Again criticize new DEP/EPA rules that could cost taxpayers $400,000
By Liz Brown, Correspondent, The Times
BIRMINGHAM — The township’s Board of Supervisors continue to lament the mandates being handed down by the PA State Department of Environmental Protection (DEP) and the US Environmental Protection Agency (EPA) regarding pollutants being discharged into the local waterways.
At Monday’s Board of Supervisors meeting, Supervisor William Kirkpatrick shared with fellow supervisors John Conklin and Scott Boorse his report from the latest DEP meeting he attended. He explained that according to the latest EPA requirements, nitrogen levels must be “significantly reduced” in the Radley Run waterway by 2015. Although the township is currently well within the previously established limits, the new requirements will result in the township making costly changes.
Conklin observed the cost of these efforts to the municipalities, and ultimately the residents, result in no clear benefit to anyone. However, given that these are state mandates, the townships have no choice but to comply. Boorse inquired as to the possibility of seeking a waiver, but receiving a positive reply was seen as unlikely.
A preliminary by township engineer Jim Hatfield — who is also helping to manage the issue in neighboring Pocopson and East Marlborough — suggests that the necessary changes can be made for about $400,000. Kirkpatrick urged that engineering be started right away due to the imminent deadline. Discussion ensued regarding pursuing possible state or federal funds to help defray these costs. Conklin expressed disappointment that the “academic modeling” the DEP engages in hoping to “resurrect the planet,” results in little measurable improvement and spreads the cost to the citizens of each township.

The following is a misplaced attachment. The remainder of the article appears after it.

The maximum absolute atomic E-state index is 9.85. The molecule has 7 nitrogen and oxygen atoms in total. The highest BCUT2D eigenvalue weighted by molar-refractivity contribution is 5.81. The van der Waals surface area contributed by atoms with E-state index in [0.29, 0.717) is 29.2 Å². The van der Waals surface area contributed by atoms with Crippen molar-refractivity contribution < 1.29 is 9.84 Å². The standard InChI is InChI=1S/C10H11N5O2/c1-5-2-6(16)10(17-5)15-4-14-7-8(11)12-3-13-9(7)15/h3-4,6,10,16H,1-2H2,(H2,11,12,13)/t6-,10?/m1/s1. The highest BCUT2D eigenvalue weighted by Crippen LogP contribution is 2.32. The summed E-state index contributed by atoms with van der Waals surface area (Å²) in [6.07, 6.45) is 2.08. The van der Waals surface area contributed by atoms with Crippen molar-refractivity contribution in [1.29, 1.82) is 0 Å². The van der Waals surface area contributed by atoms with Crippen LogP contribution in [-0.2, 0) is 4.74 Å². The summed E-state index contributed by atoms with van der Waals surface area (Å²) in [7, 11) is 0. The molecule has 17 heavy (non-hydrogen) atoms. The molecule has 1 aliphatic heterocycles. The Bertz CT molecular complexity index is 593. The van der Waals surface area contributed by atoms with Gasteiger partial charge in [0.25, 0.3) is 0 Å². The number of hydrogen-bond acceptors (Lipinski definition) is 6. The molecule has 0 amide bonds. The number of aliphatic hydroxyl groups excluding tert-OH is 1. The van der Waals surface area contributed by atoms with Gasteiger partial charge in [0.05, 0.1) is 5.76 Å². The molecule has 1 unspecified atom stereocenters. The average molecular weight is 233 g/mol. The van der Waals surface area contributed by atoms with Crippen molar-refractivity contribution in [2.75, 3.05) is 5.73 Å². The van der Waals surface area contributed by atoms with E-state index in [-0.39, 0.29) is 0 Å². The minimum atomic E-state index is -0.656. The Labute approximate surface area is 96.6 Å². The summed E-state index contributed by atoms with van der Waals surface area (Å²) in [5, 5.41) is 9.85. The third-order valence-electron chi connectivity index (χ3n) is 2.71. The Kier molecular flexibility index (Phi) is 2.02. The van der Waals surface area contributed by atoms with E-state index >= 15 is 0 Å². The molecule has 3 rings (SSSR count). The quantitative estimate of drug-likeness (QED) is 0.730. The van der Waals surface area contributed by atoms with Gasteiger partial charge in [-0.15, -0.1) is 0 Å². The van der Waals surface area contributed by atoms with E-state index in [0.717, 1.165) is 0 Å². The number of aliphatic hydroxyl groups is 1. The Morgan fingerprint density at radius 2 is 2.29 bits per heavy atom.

“Hopefully a grassroots movement among municipalities will stop this before the townships go bankrupt,” he added.
In other township business, the supervisors upheld the township ordinance requiring homeowners to seek a permit for any work being done to the structure of a home in the township and imposing a penalty fee for beginning work before acquiring said permit. Louis Yalisove of General Weedon Drive requested that the penalty fee be waived in the case of his roof work, as he did not realize that roof repair would require a permit. He pointed out that he sought the permit as soon as his error was brought to his attention.
Although Kirkpatrick said he was sympathetic to Yalisove’s case, the supervisors agreed that the ordinance was there for a reason and that an exception could not be made.